Recent courses

I’ve listed below some recent courses. These have been taught in various formats, including (1) blended (synchronous and asynchronous online interactions, with some face to face participation), (2) intensive, on-campus (e.g., two weeks), and (3) standard semester-long.

  • Academic Writing for Multiple Audiences: This graduate-level course helps students develop as writers within academic communities. It includes critical reading skills, structural features of specific academic writing genres/disciplines, and effective incorporation of the work of others through summarizing, paraphrasing, quoting, and citing. Course activities include reflection upon and improvement of writing processes through generating ideas, drafting, peer evaluation, and writing consultations. [Boston College, F 17]
  • Essential Questions for Educators Everywhere: A summer course at the National College of Ireland in Dublin. The goal is to interrogate essential ideas that underpin our understanding and practice of teaching and learning. The program is designed for qualified and aspiring learning professionals in areas such as early childhood education, schools, further education, college, university and adult learning settings. [National College of Ireland & Mercy College, New York, Su 17, one week, co-teaching]
  • Progressive Education: The progressive impulse in education has led to a wide variety of projects in different eras and regions, including the well-known movement in the US in the early 20th century. The course draws from ideas in the Handbook of Progressive Education (2015), which I co-edited. It can be taught from an historical, cross-cultural perspective, or given a more contemporary focus on the meaning of progressive education today. [King’s College, Kathmandu, F 16, four-weeks for Progressive Educators Network Nepal]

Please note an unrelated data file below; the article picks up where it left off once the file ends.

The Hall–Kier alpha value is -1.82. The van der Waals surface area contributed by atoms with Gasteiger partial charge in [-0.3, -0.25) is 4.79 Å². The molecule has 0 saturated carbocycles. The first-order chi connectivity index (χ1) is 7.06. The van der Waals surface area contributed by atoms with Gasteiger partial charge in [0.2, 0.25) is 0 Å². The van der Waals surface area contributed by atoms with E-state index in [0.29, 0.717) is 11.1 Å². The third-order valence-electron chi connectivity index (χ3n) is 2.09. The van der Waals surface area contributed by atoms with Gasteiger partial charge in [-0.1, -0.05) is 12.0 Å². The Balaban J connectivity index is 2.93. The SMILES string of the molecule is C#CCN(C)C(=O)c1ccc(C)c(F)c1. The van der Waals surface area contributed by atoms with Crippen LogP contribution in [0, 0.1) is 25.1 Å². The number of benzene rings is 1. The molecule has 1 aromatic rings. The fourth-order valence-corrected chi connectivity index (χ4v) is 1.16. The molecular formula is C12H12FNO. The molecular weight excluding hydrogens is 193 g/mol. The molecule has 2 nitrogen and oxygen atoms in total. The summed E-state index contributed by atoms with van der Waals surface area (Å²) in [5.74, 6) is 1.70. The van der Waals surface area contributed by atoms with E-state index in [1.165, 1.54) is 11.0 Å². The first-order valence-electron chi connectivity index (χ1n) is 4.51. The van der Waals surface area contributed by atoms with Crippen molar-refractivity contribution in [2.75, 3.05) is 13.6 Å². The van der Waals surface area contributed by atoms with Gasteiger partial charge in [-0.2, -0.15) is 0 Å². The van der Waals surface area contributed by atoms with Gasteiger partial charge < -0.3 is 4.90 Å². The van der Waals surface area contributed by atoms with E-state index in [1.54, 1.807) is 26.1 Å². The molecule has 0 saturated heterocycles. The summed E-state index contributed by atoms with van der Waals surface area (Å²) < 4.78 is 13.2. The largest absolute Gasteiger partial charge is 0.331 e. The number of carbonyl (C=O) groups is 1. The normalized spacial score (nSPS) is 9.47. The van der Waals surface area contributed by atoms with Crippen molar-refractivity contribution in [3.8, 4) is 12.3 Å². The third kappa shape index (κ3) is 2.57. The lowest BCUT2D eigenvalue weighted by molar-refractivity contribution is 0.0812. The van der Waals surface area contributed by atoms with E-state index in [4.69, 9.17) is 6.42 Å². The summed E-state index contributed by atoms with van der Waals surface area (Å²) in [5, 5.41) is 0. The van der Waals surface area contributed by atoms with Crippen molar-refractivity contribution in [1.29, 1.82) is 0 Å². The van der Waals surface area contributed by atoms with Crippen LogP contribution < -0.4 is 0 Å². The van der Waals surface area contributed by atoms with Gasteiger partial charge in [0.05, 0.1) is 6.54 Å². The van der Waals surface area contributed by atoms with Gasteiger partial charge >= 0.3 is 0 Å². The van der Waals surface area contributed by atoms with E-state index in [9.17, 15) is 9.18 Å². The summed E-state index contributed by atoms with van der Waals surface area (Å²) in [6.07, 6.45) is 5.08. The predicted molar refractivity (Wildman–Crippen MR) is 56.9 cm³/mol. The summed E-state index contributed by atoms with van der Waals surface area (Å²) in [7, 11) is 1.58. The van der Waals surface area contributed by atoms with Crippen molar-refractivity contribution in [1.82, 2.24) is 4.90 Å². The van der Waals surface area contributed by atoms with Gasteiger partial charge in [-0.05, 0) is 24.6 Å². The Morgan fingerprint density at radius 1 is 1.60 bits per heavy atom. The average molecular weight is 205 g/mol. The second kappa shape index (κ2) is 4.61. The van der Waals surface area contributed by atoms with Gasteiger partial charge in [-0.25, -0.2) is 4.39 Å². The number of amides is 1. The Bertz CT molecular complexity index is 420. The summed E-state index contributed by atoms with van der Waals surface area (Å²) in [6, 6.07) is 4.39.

• Inquiry-Based Learning: In order to deal with a complex and changing world, we need to have ways of making sense of our experiences in order to prepare for enlarged experiences in the future. In short, we need to be able to inquire, and to learn through that inquiry. This applies to teaching across ages and subject areas and to learning in the community, workplace, and online. [Information Science, U of Illinois, Su 17; Economics, Philipps-Universität Marburg, Germany, F 11, many others]
  • Community Informatics provides a survey of an emerging field that investigates how local communities use information and communication technologies (both digital and paper) to access, create, organize, and share information. It is especially useful for those interested in public or community libraries, youth services, university public engagement, social work, education, and those working with or studying underserved communities. The course draws from experiences with the Community Informatics Initiative, which I co-founded. [U of Illinois, several]
  • Community Engagement emphasizes activities such as community needs assessments, involving local residents in museum decision-making, offering computer training for seniors at local community centers, partnering with schools on literacy programs, bookmobiles, teen reading clubs, citizen science, using library facilities for local issue forums and art exhibits, homework help programs, and collecting and archiving local history data. Example projects can be seen in our new Youth Community Inquiry book. The course emphasizes practical engagement more than Community Informatics. The two courses could be taught as a sequence, or integrated into one course. [U of Illinois, several]
  • Social Media and Global Change has been offered through geographic area centers at the University of Illinois as a way to learn more about changes around the world associated with the new social media. Guest speakers appear online. They are expert in different regions, and in many cases live and work in other countries. [U of Illinois, several]
  • Reader-Response Criticism: This seminar examines the shift in literary criticism to the interpretative processes of the reader, a shift that challenges commonplace assumptions regarding learning, comprehension, assessment, the knowledge and literature canons, multicultural education, the gender-neutrality of ideas, the teaching of writing, the role of texts in content learning, and the roles of teachers and students in learning.

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